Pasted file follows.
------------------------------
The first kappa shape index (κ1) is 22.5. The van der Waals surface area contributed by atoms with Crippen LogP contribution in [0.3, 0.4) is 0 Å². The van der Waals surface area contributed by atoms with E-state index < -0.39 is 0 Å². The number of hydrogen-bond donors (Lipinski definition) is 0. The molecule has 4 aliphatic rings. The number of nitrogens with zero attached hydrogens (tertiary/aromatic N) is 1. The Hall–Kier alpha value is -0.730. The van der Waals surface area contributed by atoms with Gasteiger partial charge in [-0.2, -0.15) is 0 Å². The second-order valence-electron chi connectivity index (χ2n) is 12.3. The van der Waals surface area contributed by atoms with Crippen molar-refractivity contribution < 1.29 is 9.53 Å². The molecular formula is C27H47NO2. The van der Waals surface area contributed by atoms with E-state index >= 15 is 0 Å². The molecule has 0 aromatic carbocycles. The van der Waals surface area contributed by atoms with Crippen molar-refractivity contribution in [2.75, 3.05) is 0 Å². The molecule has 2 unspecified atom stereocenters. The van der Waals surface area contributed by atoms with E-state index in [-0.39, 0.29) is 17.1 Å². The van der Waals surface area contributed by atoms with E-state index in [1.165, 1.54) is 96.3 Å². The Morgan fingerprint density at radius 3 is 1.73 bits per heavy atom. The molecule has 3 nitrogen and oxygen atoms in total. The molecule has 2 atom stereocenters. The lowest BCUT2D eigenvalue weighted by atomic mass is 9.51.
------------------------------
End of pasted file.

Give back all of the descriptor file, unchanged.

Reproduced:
The first kappa shape index (κ1) is 22.5. The van der Waals surface area contributed by atoms with Crippen LogP contribution in [0.3, 0.4) is 0 Å². The van der Waals surface area contributed by atoms with E-state index < -0.39 is 0 Å². The number of hydrogen-bond donors (Lipinski definition) is 0. The molecule has 4 aliphatic rings. The number of nitrogens with zero attached hydrogens (tertiary/aromatic N) is 1. The Hall–Kier alpha value is -0.730. The van der Waals surface area contributed by atoms with Gasteiger partial charge in [-0.2, -0.15) is 0 Å². The second-order valence-electron chi connectivity index (χ2n) is 12.3. The van der Waals surface area contributed by atoms with Crippen molar-refractivity contribution < 1.29 is 9.53 Å². The molecular formula is C27H47NO2. The van der Waals surface area contributed by atoms with E-state index >= 15 is 0 Å². The molecule has 0 aromatic carbocycles. The van der Waals surface area contributed by atoms with Crippen molar-refractivity contribution in [2.75, 3.05) is 0 Å². The molecule has 2 unspecified atom stereocenters. The van der Waals surface area contributed by atoms with E-state index in [-0.39, 0.29) is 17.1 Å². The van der Waals surface area contributed by atoms with E-state index in [1.165, 1.54) is 96.3 Å². The Morgan fingerprint density at radius 3 is 1.73 bits per heavy atom. The molecule has 3 nitrogen and oxygen atoms in total. The molecule has 2 atom stereocenters. The lowest BCUT2D eigenvalue weighted by atomic mass is 9.51.